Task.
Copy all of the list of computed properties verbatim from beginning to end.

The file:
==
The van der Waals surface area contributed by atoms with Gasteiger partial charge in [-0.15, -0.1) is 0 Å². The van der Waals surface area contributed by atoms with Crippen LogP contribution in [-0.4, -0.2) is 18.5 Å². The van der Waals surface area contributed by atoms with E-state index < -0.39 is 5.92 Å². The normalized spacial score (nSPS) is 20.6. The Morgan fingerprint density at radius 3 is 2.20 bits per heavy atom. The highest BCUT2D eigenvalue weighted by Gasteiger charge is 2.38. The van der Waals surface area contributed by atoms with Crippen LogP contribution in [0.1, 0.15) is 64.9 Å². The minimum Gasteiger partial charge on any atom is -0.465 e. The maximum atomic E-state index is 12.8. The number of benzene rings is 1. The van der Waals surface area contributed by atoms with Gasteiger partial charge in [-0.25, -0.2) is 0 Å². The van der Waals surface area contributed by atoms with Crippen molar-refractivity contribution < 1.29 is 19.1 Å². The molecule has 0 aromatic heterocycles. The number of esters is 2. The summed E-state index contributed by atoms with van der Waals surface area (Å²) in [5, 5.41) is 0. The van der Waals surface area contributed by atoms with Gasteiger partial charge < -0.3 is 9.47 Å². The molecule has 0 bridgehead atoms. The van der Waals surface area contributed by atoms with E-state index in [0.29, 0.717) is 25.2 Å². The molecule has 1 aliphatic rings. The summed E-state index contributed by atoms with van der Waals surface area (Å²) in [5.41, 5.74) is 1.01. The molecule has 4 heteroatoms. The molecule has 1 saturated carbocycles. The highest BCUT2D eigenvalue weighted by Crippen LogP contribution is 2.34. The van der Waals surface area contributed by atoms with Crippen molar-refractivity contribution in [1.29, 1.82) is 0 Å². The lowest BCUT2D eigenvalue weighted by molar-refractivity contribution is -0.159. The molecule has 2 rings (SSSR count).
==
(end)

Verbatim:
The van der Waals surface area contributed by atoms with Gasteiger partial charge in [-0.15, -0.1) is 0 Å². The van der Waals surface area contributed by atoms with Crippen LogP contribution in [-0.4, -0.2) is 18.5 Å². The van der Waals surface area contributed by atoms with E-state index < -0.39 is 5.92 Å². The normalized spacial score (nSPS) is 20.6. The Morgan fingerprint density at radius 3 is 2.20 bits per heavy atom. The highest BCUT2D eigenvalue weighted by Gasteiger charge is 2.38. The van der Waals surface area contributed by atoms with Crippen LogP contribution in [0.1, 0.15) is 64.9 Å². The minimum Gasteiger partial charge on any atom is -0.465 e. The maximum atomic E-state index is 12.8. The number of benzene rings is 1. The van der Waals surface area contributed by atoms with Gasteiger partial charge in [-0.25, -0.2) is 0 Å². The van der Waals surface area contributed by atoms with Crippen molar-refractivity contribution < 1.29 is 19.1 Å². The molecule has 0 aromatic heterocycles. The number of esters is 2. The summed E-state index contributed by atoms with van der Waals surface area (Å²) in [5, 5.41) is 0. The van der Waals surface area contributed by atoms with Gasteiger partial charge < -0.3 is 9.47 Å². The molecule has 0 bridgehead atoms. The van der Waals surface area contributed by atoms with E-state index in [0.29, 0.717) is 25.2 Å². The molecule has 1 aliphatic rings. The summed E-state index contributed by atoms with van der Waals surface area (Å²) in [5.41, 5.74) is 1.01. The molecule has 4 heteroatoms. The molecule has 1 saturated carbocycles. The highest BCUT2D eigenvalue weighted by Crippen LogP contribution is 2.34. The van der Waals surface area contributed by atoms with Crippen molar-refractivity contribution in [1.29, 1.82) is 0 Å². The lowest BCUT2D eigenvalue weighted by molar-refractivity contribution is -0.159. The molecule has 2 rings (SSSR count).